Spot the differences: relax and recall the Portsmouth that was

Can you date this street map?
Can you date this street map?
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If, like me, you are a fascinated lover of maps, here is something to ease you into the weekend. So, sit back with a Friday night glass of something fortifying and start poring over this one.

It was given to me by colleague Steve Daniels who, like me, wonders if readers can put a firm date on it.

There is no imprint on the original and after studying it he and I reckon it might have been published in the early 1960s.

It folded to pocket-size and was produced by the AA.

Presumably it was aimed at visitors because on the reverse is a diagram displaying mileages from Southsea (not Portsmouth) to various places from Nottingham to the north and Bath to the west.

Another graphic highlighted ‘pleasant steamer excursions’ from Southsea either around the Isle of Wight or down the Solent to Bournemouth.

So, what can we deduce from the map?

One of the first things you notice is the absence of Winston Churchill Avenue which would later cut an east-west swathe through Hyde Park Road and Somers Road North before joining Victoria Road North.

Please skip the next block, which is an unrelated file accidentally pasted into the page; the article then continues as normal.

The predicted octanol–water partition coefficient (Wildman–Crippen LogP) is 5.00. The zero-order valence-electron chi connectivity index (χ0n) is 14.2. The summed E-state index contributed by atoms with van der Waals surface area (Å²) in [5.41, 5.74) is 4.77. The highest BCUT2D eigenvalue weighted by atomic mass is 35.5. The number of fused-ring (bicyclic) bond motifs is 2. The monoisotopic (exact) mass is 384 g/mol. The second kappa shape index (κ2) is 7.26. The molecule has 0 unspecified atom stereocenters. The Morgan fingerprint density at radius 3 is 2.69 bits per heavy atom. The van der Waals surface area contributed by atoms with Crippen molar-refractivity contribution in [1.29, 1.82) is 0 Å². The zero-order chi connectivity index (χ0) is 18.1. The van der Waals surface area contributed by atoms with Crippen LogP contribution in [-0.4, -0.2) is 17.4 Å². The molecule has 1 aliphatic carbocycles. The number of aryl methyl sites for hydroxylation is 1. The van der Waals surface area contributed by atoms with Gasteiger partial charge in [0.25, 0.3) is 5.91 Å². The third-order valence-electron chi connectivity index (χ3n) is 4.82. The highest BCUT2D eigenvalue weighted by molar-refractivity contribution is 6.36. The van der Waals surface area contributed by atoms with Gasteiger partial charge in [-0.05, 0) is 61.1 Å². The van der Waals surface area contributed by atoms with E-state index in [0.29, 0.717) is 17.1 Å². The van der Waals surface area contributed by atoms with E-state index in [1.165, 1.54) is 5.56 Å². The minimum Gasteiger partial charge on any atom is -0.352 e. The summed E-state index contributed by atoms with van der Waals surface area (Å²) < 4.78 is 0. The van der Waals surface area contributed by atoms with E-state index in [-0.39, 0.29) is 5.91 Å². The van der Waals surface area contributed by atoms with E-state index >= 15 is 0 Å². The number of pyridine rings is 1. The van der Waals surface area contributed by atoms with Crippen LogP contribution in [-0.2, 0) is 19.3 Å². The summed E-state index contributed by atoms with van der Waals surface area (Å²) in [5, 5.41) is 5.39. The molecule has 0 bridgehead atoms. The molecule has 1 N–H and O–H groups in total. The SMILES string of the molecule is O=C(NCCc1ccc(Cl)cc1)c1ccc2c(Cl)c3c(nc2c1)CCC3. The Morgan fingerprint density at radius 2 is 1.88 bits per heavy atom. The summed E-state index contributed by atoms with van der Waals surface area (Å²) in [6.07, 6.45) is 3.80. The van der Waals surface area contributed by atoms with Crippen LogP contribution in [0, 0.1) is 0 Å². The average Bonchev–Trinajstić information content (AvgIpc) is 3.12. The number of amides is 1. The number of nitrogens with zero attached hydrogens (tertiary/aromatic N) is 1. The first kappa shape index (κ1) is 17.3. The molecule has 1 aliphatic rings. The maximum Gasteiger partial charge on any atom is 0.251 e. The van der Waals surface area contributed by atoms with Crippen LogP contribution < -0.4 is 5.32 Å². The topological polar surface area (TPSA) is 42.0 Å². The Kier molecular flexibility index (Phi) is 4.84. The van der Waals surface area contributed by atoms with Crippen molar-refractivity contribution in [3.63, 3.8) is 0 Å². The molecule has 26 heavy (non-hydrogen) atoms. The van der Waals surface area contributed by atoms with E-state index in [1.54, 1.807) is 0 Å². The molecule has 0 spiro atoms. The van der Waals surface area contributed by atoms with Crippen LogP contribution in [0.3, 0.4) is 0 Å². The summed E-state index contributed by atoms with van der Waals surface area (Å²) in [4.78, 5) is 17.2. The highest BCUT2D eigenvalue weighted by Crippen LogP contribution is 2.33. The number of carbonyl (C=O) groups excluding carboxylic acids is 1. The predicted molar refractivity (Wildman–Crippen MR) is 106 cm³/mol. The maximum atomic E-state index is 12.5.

Guildhall Walk does not exist. Commercial Road continued across the old ‘square’ in front of the Guildhall. And while we are in that street, can anyone explain what the ‘Royal Arena’ was? It is marked roughly in the position of the Theatre Royal. Another name for that wonderful old playhouse and cinema perhaps?

Towards the left of the map the naval establishment HMS Vernon takes up the large chunk of land now occupied by Gunwharf Quays. Who could have imagined then that it would become the shopping and leisure playground it would morph into at the dawn of the 21st century?

There is a little drawing of Nelson’s flagship HMS Victory inside what was still then proudly called the ‘Royal Dockyard’.

Move up Queen Street and you will see the Royal Naval Barracks before they became HMS Nelson and immediately to the right of Victoria Park is a heavier black line denoting the branch railway line from the ‘Town’ station into the Dockyard at Unicorn Gate having crossed Edinburgh Road.

The General Post Office on the corner of Stanhope Road and Commercial Road stands out, but there is no sign of Market Way and the Tricorn Centre which would eventually stand alongside it. That monument to 1960s’ architecture opened in 1966 so we know the map pre-dates that structure.

Moving east, three enormous empty white spaces stick out – Fratton goods yard and the land surrounding St Mary’s Hospital, Milton; the enormous St James’s Hospital plot, and the equally-large segment of land surrounding the home of the Royal Marines, Eastney Barracks.

No Portsmouth resident could have imagined just how many new homes and trading estates would be built on these sites within 50-odd years.

Certainly the disappearance of the goods yard and its cat’s cradle of sidings was unimaginable.

You will notice one smaller empty white area at the junction of Milton and St Mary’s roads. Obviously Kingston prison was not considered worthy of mention.